Medina told police that in an effort to quiet the baby Tuesday morning, "he placed his son face down in his crib and pushed on his back until he became quiet and fell asleep." "Medina told us he had done that in the past and it has usually worked and his son would fall asleep," wrote Detective Paul MacMillan in a police report.

He told police he regularly played "rough" with his son and "may hug him too hard at times," according to the report.

Yesterday morning, as he stood in the prisoner's dock in the courtroom at Lawrence District Court, Medina's defense attorney, Steven Van Dyke of the Committee for Public Council Services, attempted to shield him from public view and a news photographer's camera.

Van Dyke had asked Judge Kevin Gaffney to allow Medina to stand behind a courtroom door and just listen to the arraignment proceedings yesterday morning. Gaffney rebuffed his request, however.

Gaffney ordered Medina held without bail until Jan. 7 for a probable cause hearing.

Police and paramedics went to Medina's Inman Street apartment at 10:15 a.m. Tuesday after receiving a report of an "infant not breathing."

Paramedics immediately started CPR while detectives were called to the scene to investigate, police said.

The baby was taken to Lawrence General Hospital and later to Tufts Medical Center in Boston. At 5:30 Tuesday night, Tufts personnel notified Lawrence police that the "infant was in critical condition," MacMillan wrote in his report.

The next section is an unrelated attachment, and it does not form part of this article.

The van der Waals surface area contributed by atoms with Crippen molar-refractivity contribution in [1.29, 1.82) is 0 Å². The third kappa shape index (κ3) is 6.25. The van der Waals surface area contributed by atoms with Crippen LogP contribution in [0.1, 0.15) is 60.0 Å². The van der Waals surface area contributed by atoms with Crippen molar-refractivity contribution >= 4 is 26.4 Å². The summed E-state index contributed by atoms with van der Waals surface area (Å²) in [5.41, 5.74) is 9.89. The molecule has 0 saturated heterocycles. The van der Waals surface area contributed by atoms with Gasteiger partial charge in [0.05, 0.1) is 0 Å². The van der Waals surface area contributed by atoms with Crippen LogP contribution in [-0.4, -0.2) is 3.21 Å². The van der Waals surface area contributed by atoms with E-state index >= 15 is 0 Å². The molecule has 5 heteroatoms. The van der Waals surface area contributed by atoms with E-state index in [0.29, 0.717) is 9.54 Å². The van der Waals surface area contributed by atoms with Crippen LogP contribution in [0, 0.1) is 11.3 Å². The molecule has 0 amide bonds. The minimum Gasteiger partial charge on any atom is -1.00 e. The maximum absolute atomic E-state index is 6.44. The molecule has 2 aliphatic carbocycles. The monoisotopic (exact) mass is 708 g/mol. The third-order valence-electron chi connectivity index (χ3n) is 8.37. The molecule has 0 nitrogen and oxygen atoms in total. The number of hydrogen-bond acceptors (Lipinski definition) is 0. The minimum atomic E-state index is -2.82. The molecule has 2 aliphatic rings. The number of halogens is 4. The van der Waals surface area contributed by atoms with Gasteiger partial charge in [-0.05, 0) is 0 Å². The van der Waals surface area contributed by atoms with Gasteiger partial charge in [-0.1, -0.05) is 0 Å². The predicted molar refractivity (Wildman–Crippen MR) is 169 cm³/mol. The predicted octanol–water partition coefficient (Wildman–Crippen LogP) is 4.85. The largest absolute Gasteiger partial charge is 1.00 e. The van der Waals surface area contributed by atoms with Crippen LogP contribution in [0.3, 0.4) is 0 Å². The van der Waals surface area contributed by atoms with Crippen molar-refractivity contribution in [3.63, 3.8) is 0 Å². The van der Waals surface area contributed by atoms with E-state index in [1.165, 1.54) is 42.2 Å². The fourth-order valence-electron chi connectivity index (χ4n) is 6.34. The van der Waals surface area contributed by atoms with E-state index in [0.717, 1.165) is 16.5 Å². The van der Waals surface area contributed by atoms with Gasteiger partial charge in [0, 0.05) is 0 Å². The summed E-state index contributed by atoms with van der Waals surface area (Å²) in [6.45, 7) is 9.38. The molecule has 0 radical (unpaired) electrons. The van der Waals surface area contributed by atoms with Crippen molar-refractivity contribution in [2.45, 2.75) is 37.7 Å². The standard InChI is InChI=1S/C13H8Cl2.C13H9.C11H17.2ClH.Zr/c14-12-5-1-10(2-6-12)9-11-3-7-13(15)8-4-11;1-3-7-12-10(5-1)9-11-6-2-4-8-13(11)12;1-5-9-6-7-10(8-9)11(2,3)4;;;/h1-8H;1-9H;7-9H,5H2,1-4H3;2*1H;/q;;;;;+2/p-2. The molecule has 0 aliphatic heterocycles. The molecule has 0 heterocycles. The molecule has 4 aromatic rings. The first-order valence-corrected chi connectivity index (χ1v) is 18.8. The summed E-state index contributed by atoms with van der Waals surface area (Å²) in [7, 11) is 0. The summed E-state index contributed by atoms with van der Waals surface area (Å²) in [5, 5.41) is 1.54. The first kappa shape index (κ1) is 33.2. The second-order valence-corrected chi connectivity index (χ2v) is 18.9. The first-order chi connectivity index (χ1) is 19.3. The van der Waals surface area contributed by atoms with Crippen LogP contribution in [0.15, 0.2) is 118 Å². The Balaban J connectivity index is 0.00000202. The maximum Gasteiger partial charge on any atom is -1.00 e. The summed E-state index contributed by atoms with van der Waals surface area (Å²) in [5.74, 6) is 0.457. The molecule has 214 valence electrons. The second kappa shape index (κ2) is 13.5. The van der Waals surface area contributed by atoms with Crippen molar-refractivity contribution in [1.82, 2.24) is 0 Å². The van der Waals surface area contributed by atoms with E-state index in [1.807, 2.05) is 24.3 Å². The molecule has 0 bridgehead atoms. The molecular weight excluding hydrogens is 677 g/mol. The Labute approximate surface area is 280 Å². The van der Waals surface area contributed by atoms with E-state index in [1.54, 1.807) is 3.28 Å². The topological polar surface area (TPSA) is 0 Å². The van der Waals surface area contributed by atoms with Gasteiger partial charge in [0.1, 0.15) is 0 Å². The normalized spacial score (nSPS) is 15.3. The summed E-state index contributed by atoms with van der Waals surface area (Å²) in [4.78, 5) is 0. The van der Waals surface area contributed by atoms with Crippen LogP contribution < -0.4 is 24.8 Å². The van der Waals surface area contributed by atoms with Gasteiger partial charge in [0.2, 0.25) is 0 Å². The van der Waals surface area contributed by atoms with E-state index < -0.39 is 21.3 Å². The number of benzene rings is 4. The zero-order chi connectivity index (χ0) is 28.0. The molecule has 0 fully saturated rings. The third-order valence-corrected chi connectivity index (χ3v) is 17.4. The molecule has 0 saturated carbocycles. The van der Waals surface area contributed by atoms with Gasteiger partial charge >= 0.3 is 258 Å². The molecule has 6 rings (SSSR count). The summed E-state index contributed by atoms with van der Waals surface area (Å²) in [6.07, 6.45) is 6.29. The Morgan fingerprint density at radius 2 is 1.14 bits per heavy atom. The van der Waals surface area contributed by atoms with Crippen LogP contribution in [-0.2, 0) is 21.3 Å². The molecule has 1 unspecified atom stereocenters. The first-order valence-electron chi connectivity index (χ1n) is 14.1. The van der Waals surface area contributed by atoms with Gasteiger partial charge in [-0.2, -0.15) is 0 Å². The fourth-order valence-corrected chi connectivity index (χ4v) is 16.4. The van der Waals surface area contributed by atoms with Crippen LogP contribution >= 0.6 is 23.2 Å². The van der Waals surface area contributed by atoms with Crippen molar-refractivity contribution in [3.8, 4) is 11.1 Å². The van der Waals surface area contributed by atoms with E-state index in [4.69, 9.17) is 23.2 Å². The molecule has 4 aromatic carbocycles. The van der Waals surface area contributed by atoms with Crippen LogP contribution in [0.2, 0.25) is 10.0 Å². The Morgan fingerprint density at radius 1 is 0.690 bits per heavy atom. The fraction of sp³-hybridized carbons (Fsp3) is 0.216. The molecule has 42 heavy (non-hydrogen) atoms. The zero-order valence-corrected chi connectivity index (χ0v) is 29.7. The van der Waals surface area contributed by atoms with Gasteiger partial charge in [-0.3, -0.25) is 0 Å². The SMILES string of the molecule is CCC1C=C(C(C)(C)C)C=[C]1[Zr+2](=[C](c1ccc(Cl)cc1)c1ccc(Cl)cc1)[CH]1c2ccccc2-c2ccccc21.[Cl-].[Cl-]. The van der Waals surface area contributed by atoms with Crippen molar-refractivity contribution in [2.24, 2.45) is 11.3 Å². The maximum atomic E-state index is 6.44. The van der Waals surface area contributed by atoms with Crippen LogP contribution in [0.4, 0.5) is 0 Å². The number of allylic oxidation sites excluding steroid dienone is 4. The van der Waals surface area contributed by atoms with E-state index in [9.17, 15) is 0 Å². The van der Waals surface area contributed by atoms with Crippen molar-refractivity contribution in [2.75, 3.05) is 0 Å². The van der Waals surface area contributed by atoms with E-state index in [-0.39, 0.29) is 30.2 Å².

MacMillan, along with Detective Brian Voisine and state troopers assigned to District Attorney Jonathan Blodgett's office, went to Tufts to interview Medina.

He said that around midnight the night before "his son would not sleep so he had squeezed him and shook him, trying to get him to fall asleep." Medina told police "he was tired and just wanted his son to sleep," MacMillan wrote in his report.

In the morning, when his son cried again, Medina said he did what he'd done before; put the infant face down in the crib and pushed on his back until he stopped crying.

Medina also told police he has problems with his wife, employment and money troubles.

After speaking with doctors, police arrested Medina and brought him back to the Lawrence police department Tuesday night for booking.

Attempts to reach the baby's mother were unsuccessful yesterday.

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Boomers getting old in a crowd

It's almost 2011 -- the first year that baby boomers will officially become senior boomers.

One baby boomer will reach 65, the traditional retirement age, every eight seconds for the next 18 years, according to the U.S. Census. As a result, the population age 65 and older will increase 79 percent between 2010 and 2030.
We boomers have spent our entire lives in crowds. We were born in hospitals with maternity wings so full that many of us spent our first days in a crib in the hallway. There were routinely 50, or even 60, kids in our elementary school classes -- but we learned to read anyway.

To accommodate us when we got to high school, communities had to build thousands of new buildings. And when I graduated from Ohio State University in 1972, there were more than 60,000 kids on the main campus in Columbus.